T.L. Messegge

‘Squandered on the Young’ By T.L. Messegee

Saturday, May 25th, 2013
Todd Messegee

Todd Messegee is a professor at Northern Virginia Community College.

No one would be so mad as to cut off their own thumb, not even him, not even Marco. Alone on that island that his grandfather had bought nearly a century ago, Marco did as he pleased. The rest of the family had died or moved away. As the last man standing, Marco was happily collecting dust among his dozens of buildings jam-packed with junk, antiques and cast offs, just like him. His only human contact was the young man, Davy, who would come across the bay in his little powerboat bringing groceries. It was from Davy – and bits of evidence found after the fact – that we were able to piece together this account.

Marco hardly spoke a word to anyone when he’d come ashore, and wouldn’t even return a wave to those he knew in town. He was happiest alone on his island. Still, when Marco accidentally mangled his thumb with a monstrous drill press, his screams of pain were heard by no one but his cats. As we all know, cats couldn’t care less if you cut off your head, let alone your thumb.

So Marco stood there, looking down at the mangled bit of meat where his thumb had been and apparently he calculated how long it would take for him to get the boat ready, then motor across the bay and then make his way by taxi to the hospital. He must have figured that the loss of blood and expenditure of energy would have made the journey too perilous, so in his own way, he took care of it. Suffice to say, he stopped the bleeding, but the thumb was gone. (more…)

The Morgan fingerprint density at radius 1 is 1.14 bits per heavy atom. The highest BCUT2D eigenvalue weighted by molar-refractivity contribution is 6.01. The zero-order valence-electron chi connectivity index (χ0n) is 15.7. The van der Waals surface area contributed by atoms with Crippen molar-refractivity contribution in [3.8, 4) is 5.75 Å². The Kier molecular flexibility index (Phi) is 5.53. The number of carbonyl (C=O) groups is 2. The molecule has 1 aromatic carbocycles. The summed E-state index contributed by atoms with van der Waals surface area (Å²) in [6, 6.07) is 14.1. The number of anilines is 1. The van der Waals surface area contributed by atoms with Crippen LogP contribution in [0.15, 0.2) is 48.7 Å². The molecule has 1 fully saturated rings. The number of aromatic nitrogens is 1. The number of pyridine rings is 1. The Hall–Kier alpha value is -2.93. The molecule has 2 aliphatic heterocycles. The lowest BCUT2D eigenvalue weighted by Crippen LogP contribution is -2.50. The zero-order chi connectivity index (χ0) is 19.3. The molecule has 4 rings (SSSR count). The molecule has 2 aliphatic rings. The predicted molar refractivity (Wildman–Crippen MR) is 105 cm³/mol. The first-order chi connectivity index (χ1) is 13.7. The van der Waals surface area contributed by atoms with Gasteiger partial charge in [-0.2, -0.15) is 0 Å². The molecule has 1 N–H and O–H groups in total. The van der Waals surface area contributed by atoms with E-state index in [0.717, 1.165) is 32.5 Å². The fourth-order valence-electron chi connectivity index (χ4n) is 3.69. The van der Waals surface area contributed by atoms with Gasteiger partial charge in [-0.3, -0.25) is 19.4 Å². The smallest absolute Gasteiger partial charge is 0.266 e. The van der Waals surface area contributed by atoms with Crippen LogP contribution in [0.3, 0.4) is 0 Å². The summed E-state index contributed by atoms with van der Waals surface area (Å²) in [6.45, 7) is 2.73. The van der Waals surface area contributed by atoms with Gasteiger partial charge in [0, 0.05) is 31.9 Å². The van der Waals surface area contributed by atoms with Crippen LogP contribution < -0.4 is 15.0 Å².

‘The Courage to Face the Sea’ by guest author T.L. Messegge

Sunday, April 14th, 2013
Todd Messegee

Todd Messegee

They should have been her last pictures. The weather was perfect. The light was perfect. Everything seemed right. She was standing among the gigantic, smooth rocks just above the shoreline, looking like a mermaid that had sprouted legs. I hadn’t asked her to take off her clothes. That was her idea. With the springtime sun shining on her pale winter-whitened skin, I would have been a fool to stop clicking the shutter. So I kept at it like a greedy voyeur.

We had just met a few days before. She had been standing next to me in my drawing class crafting renderings of the model that made my sketchy efforts look like stick figures. She had turned to me and asked to borrow my pencil sharpener. When she handed it back, she extended her hand and said, “Arianna.”

It was that very weekend when we had our one and only date. I took her to lunch, to a place that didn’t look like much, but made great tacos. While sitting there near the shore we talked about the old 35mm camera that I had recently acquired at a yard sale. I had worn it around my neck like a medal won in a war. (more…)